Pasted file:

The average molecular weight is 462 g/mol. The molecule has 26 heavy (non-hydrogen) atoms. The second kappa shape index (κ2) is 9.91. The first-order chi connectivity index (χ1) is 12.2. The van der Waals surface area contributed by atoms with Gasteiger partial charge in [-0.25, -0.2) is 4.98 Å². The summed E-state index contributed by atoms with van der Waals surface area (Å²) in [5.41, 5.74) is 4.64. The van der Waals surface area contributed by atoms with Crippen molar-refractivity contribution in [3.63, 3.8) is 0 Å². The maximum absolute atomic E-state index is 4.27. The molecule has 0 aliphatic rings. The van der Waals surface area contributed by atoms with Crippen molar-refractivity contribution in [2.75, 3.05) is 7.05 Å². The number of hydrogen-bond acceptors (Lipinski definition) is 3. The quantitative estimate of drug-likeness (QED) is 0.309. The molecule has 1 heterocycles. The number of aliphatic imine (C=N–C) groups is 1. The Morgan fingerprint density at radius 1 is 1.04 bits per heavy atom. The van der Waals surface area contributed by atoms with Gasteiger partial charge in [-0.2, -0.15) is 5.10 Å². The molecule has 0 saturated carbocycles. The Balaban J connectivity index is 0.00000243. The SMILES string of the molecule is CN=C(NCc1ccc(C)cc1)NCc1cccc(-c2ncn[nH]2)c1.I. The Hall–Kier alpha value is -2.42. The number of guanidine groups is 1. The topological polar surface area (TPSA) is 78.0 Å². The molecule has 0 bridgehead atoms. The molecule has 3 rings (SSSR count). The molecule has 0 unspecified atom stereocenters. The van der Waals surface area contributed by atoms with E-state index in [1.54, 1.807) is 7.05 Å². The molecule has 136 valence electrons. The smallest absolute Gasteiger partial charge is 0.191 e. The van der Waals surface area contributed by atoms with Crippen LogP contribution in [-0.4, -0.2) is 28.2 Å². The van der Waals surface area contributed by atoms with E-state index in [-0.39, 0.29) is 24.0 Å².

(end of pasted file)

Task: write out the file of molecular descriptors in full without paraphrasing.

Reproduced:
The average molecular weight is 462 g/mol. The molecule has 26 heavy (non-hydrogen) atoms. The second kappa shape index (κ2) is 9.91. The first-order chi connectivity index (χ1) is 12.2. The van der Waals surface area contributed by atoms with Gasteiger partial charge in [-0.25, -0.2) is 4.98 Å². The summed E-state index contributed by atoms with van der Waals surface area (Å²) in [5.41, 5.74) is 4.64. The van der Waals surface area contributed by atoms with Crippen molar-refractivity contribution in [3.63, 3.8) is 0 Å². The maximum absolute atomic E-state index is 4.27. The molecule has 0 aliphatic rings. The van der Waals surface area contributed by atoms with Crippen molar-refractivity contribution in [2.75, 3.05) is 7.05 Å². The number of hydrogen-bond acceptors (Lipinski definition) is 3. The quantitative estimate of drug-likeness (QED) is 0.309. The molecule has 1 heterocycles. The number of aliphatic imine (C=N–C) groups is 1. The Morgan fingerprint density at radius 1 is 1.04 bits per heavy atom. The van der Waals surface area contributed by atoms with Gasteiger partial charge in [-0.2, -0.15) is 5.10 Å². The molecule has 0 saturated carbocycles. The Balaban J connectivity index is 0.00000243. The SMILES string of the molecule is CN=C(NCc1ccc(C)cc1)NCc1cccc(-c2ncn[nH]2)c1.I. The Hall–Kier alpha value is -2.42. The number of guanidine groups is 1. The topological polar surface area (TPSA) is 78.0 Å². The molecule has 0 bridgehead atoms. The molecule has 3 rings (SSSR count). The molecule has 0 unspecified atom stereocenters. The van der Waals surface area contributed by atoms with E-state index in [1.54, 1.807) is 7.05 Å². The molecule has 136 valence electrons. The smallest absolute Gasteiger partial charge is 0.191 e. The van der Waals surface area contributed by atoms with Crippen LogP contribution in [-0.4, -0.2) is 28.2 Å². The van der Waals surface area contributed by atoms with E-state index in [-0.39, 0.29) is 24.0 Å².